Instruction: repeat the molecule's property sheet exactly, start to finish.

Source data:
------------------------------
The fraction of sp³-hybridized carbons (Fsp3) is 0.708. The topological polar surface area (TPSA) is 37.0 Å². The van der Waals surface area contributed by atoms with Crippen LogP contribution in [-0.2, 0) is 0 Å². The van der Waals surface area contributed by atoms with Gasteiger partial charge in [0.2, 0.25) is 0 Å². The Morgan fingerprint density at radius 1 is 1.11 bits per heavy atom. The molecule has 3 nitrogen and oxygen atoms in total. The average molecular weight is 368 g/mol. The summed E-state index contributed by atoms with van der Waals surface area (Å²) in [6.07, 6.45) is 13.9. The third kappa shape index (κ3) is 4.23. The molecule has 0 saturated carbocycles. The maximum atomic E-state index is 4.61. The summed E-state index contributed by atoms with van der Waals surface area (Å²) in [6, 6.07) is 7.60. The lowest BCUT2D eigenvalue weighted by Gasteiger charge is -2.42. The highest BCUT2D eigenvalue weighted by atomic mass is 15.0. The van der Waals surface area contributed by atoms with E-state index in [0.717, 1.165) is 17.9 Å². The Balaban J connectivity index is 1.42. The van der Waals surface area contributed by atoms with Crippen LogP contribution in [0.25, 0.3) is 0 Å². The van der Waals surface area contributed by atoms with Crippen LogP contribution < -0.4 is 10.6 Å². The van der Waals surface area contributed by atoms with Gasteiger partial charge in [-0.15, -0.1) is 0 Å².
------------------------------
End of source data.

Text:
The fraction of sp³-hybridized carbons (Fsp3) is 0.708. The topological polar surface area (TPSA) is 37.0 Å². The van der Waals surface area contributed by atoms with Crippen LogP contribution in [-0.2, 0) is 0 Å². The van der Waals surface area contributed by atoms with Gasteiger partial charge in [0.2, 0.25) is 0 Å². The Morgan fingerprint density at radius 1 is 1.11 bits per heavy atom. The molecule has 3 nitrogen and oxygen atoms in total. The average molecular weight is 368 g/mol. The summed E-state index contributed by atoms with van der Waals surface area (Å²) in [6.07, 6.45) is 13.9. The third kappa shape index (κ3) is 4.23. The molecule has 0 saturated carbocycles. The maximum atomic E-state index is 4.61. The summed E-state index contributed by atoms with van der Waals surface area (Å²) in [6, 6.07) is 7.60. The lowest BCUT2D eigenvalue weighted by Gasteiger charge is -2.42. The highest BCUT2D eigenvalue weighted by atomic mass is 15.0. The van der Waals surface area contributed by atoms with E-state index in [0.717, 1.165) is 17.9 Å². The Balaban J connectivity index is 1.42. The van der Waals surface area contributed by atoms with Crippen LogP contribution in [0.25, 0.3) is 0 Å². The van der Waals surface area contributed by atoms with Crippen LogP contribution < -0.4 is 10.6 Å². The van der Waals surface area contributed by atoms with Gasteiger partial charge in [-0.15, -0.1) is 0 Å².